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Sebastian Junger, NYC author of ‘The Perfect Storm,’ explores near-death experience in new book

Sebastian Junger was dying — quick.

For many years, the famed author, journalist and filmmaker had instructed the tales of males going through down their very own deaths — be it on the decks of the doomed Andrea Gail, which he chronicled in 1997’s hit book and flick “The Perfect Storm,” or on the battlefields of Kosovo, Bosnia, Sierra Leone and Afghanistan, which he visited throughout his prolonged profession as a conflict reporter.

But on that day in June 2020, the reaper reached out to him instantly — in the shape of a ruptured belly aneurysm.

The avowed atheist watched as disturbing, practically supernatural scenes unfolded earlier than his eyes — startling photographs he particulars in his new book, “In My Time of Dying: How I came Face to Face with the Idea of an Afterlife.”

Sebastian Junger
Author, journalist and filmmaker Sebastian Junger simply launched a new book known as, “In My Time of Dying,” in which he tries to make sense of a near-death experience that occurred 4 years in the past. Stephen Lovekin/Shutterstock

A deep, black chasm opened on the ground subsequent to his hospital gurney, the 62-year-old Junger instructed The Post. Then, his long-dead father appeared overhead, whispering phrases of consolation.

Junger, the daddy of two little women, instructed the docs in a panic, “You’ve got to hurry.

“You’re losing me right now.”

The docs did hurry, and Junger survived. But the experience shook him to his bones, and an avalanche of anxiousness and despair swept over him as he realized the lengthy arm of dying might lengthen far past the battlefield.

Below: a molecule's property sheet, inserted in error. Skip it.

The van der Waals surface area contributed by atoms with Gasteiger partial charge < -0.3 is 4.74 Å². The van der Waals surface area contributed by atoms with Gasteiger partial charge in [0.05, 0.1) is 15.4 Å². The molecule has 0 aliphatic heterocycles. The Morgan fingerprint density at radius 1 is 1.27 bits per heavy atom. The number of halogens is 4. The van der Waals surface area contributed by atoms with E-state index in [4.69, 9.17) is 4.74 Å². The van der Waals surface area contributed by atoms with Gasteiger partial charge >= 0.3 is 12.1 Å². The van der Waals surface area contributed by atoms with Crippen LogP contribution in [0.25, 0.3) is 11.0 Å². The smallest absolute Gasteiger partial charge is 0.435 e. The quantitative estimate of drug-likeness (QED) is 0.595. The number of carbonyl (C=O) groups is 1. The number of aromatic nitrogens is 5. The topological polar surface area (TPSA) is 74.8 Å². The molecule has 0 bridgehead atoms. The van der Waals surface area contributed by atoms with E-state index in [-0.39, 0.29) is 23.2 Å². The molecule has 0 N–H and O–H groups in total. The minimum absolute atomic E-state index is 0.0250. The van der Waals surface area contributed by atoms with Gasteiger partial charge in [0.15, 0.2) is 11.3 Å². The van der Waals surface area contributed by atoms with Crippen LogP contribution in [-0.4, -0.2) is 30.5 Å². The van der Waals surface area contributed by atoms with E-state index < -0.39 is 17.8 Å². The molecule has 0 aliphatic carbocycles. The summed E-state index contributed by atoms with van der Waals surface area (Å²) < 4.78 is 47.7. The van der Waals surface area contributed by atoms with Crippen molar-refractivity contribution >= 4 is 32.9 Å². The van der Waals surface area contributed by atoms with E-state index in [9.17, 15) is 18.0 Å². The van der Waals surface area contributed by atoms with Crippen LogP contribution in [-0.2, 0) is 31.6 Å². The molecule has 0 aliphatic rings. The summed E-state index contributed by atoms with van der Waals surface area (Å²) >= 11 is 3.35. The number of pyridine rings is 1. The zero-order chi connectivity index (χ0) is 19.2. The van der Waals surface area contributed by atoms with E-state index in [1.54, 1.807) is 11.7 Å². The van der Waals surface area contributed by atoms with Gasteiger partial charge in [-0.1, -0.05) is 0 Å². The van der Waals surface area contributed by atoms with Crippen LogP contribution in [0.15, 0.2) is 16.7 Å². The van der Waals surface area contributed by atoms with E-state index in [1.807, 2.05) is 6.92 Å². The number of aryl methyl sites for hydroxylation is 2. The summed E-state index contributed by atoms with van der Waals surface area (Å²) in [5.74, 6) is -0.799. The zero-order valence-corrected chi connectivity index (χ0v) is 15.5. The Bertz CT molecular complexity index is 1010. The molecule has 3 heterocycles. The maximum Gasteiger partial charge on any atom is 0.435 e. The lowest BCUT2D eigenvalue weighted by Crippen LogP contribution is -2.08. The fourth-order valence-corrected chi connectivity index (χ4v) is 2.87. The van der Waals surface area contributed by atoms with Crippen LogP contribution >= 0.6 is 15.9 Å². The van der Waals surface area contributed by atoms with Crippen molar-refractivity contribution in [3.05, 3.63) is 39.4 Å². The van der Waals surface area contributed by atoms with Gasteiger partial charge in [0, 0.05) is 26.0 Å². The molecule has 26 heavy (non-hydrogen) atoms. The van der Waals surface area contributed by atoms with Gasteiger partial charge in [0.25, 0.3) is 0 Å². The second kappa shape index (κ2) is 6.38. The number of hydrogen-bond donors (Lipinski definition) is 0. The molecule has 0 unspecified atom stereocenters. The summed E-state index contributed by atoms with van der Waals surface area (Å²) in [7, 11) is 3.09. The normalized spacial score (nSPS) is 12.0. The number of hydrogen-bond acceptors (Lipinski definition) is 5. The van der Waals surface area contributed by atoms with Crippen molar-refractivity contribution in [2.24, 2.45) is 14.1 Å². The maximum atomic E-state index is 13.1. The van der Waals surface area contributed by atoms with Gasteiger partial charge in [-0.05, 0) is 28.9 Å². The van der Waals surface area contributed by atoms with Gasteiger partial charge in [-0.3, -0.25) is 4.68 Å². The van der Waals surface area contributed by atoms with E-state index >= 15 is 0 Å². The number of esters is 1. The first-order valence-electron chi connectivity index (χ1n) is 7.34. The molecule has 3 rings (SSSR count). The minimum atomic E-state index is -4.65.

“It was devastating,” stated Junger, who primarily lives together with his household in Lower Manhattan, to The Post. “It completely undid my sense of there being stability and safety in the world — which war zones didn’t because of course I knew inherently that they’re dangerous and I was choosing to go to them.

“So what was really disconcerting was to then be sort of tracked down by the threat of death,” Junger stated. “And it found me in the safest place imaginable: Deep in the woods in my home [on Cape Cod]. It really pulled the rug out from under me.”

So Junger did what authors do: He wrote the book, launched May 21,in which he tried to make sense of the nonsensical and put the fantastical into perspective.

Simon & Schuster

But the tome — which has stayed inside the highest 10 on the New York Times’ bestseller listing for hardcover nonfiction — is just not the story of a hard-bitten journalist who instantly casts apart his atheistic methods in tragedy’s wake.

In truth, it’s fairly the other: Junger stated the slim, 176-page work is an ode to the facility and wonder of rational thought. And he hopes it imparts the reader with “a kind of reverence for life” they might in any other case be ignoring.

“Many people get to that reverence through religion, but you don’t need to,” the author stated. “And one of the things that almost dying made me realize was that I was alive. We’re all at risk of not appreciating that sufficiently.”